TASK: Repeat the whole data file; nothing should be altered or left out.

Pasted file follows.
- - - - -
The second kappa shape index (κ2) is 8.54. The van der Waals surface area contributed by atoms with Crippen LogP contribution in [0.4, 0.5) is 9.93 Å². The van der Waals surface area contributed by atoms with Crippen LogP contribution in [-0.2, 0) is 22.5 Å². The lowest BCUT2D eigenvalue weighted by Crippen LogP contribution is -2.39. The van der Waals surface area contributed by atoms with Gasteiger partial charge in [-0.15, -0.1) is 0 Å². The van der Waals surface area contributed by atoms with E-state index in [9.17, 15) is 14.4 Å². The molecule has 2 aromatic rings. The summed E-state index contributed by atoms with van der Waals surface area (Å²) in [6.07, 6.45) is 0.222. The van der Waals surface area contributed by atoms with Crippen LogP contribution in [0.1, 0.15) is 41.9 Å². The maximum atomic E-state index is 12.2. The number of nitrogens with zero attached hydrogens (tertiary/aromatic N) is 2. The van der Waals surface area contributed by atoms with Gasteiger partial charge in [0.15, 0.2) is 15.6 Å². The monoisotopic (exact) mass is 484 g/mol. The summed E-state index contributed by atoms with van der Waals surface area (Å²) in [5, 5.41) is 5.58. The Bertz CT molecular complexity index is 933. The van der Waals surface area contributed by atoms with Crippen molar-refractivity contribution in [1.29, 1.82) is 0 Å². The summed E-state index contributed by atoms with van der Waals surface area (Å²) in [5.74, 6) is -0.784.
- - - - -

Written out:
The second kappa shape index (κ2) is 8.54. The van der Waals surface area contributed by atoms with Crippen LogP contribution in [0.4, 0.5) is 9.93 Å². The van der Waals surface area contributed by atoms with Crippen LogP contribution in [-0.2, 0) is 22.5 Å². The lowest BCUT2D eigenvalue weighted by Crippen LogP contribution is -2.39. The van der Waals surface area contributed by atoms with Gasteiger partial charge in [-0.15, -0.1) is 0 Å². The van der Waals surface area contributed by atoms with E-state index in [9.17, 15) is 14.4 Å². The molecule has 2 aromatic rings. The summed E-state index contributed by atoms with van der Waals surface area (Å²) in [6.07, 6.45) is 0.222. The van der Waals surface area contributed by atoms with Crippen LogP contribution in [0.1, 0.15) is 41.9 Å². The maximum atomic E-state index is 12.2. The number of nitrogens with zero attached hydrogens (tertiary/aromatic N) is 2. The van der Waals surface area contributed by atoms with Gasteiger partial charge in [0.15, 0.2) is 15.6 Å². The monoisotopic (exact) mass is 484 g/mol. The summed E-state index contributed by atoms with van der Waals surface area (Å²) in [5, 5.41) is 5.58. The Bertz CT molecular complexity index is 933. The van der Waals surface area contributed by atoms with Crippen molar-refractivity contribution in [1.29, 1.82) is 0 Å². The summed E-state index contributed by atoms with van der Waals surface area (Å²) in [5.74, 6) is -0.784.